Commander of the Austro-Hungarian armies from 1914 til 1917, he never achieved a great tactical victory without the help of his allies and was dismissed in march 1917 due to the failure of the Trentino offensive on the Italian front. He commanded a corps against the Italians until the Summer of 1918 when he retired from military service.
Conrad von Hötzendorf
Most successful and Famous Ottoman Field Marshall of the war, he led the Ottoman forces defending the Gallipoli peninsular. The defence of this tiny place so close to Constantinople brought him great fame in the Ottoman Empire. He went on to command armies in both the Palestine and Mesopotamia campaigns. He was a founding memeber of the Republic of Turkey and went on to become a great political figure of the 20th Century.
Kemal Pasha Atatürk.
Famous German general in command of the Schutztruppe (German colonial troops) in East Africa. His Guerrilla activities tied down large amounts of the Allies resources and men, thus helping the German army on the Western front. His army remained the only threat to the allies in Africa after 1915. He was driven from East africa in 1916 but continued to fight in British land. He surrendered his army in 1918 after the armistance.
Paul von Lettow-Vorbeck
British commander nicknamed the Bull, he led the Anglo-Egyptian army to great success in the Palestine campign in the the Middle East.
Edmund Allenby
Italian commander in World War 1 famous for his grand victory over the Austrians at the battle of Vittorio Veneto which became the final battle on the Italian front as the Austro-Hungarian Military collapsed a few days after the battle. He is known for being one of only a few Italian Commanders in WW1 to be a successful commander in battle.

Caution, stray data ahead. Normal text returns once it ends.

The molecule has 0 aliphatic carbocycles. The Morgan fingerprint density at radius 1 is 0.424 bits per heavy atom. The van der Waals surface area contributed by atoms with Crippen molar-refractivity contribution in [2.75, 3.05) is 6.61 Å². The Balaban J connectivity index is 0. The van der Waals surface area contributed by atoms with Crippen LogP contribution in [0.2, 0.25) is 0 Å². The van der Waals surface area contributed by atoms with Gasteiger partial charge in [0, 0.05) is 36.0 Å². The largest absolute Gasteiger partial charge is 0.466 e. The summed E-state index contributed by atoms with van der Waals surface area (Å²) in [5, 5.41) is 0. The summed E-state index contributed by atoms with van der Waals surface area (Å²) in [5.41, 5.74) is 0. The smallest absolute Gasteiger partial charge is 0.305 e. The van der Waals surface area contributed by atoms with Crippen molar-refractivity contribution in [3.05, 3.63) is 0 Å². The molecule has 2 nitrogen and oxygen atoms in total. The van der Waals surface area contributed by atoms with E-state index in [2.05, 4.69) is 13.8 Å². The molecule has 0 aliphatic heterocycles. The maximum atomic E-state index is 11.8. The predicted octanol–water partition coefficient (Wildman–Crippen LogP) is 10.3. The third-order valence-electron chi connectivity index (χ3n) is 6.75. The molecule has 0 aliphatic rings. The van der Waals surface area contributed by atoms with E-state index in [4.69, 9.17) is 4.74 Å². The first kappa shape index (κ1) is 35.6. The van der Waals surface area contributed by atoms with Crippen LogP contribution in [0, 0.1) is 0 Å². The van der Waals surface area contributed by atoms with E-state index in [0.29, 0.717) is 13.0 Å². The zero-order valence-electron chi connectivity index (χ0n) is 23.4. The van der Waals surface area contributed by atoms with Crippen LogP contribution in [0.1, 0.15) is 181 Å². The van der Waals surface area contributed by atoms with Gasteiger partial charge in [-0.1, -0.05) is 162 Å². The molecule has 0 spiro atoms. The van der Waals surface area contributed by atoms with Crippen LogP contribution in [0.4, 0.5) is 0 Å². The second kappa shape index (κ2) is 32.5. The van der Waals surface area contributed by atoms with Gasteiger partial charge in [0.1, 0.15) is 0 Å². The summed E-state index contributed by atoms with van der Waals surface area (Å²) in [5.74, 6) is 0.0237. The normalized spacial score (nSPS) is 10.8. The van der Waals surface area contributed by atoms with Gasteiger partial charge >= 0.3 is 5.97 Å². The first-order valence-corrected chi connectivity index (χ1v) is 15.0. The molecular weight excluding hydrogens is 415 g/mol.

Armando Diaz
German Field Marshall of the First world war who came into fame after he and his deputy defeated the Russians in th Battle of Tannenberg, one of the most spectacular victories of the war. In 1916, he and his deputy basically ruled a military dictatorship over Germany where they improved conditions for the people and tried to raise moral for the German army. In 1918 after the collapse of the German army he retired from Military service a national hero.
Paul Von Hindenburg
Famous Russian General who is believed to be the only Russian commander capable of winning major battles. His finest achievement was the Brusilov offensive of 1916 in which he used new tactics that were later adopted by the German army for their spring offensives. The Brusilov offensive was such a great victory for the allies that it led to the Romanians joining the war on the Allied side.
Aleksei Brusilov
Commander of the British Expeditionary force in the first year of the war, he led them in many costly engagements such as the Battle of Loos and 1st/2nd Ypres. His failure to achieve a breakthrough at the former and his fiery disputes with the French army command led to him being dismissed in December of 1915.
John French
German commander famoues for his blundering in the first two months of the war as commander in chief of the German Army, a position he held only due to him being the nephew of the chief of staff who led the Prussian army in the Franco-Prussian war.
Helmuth von Moltke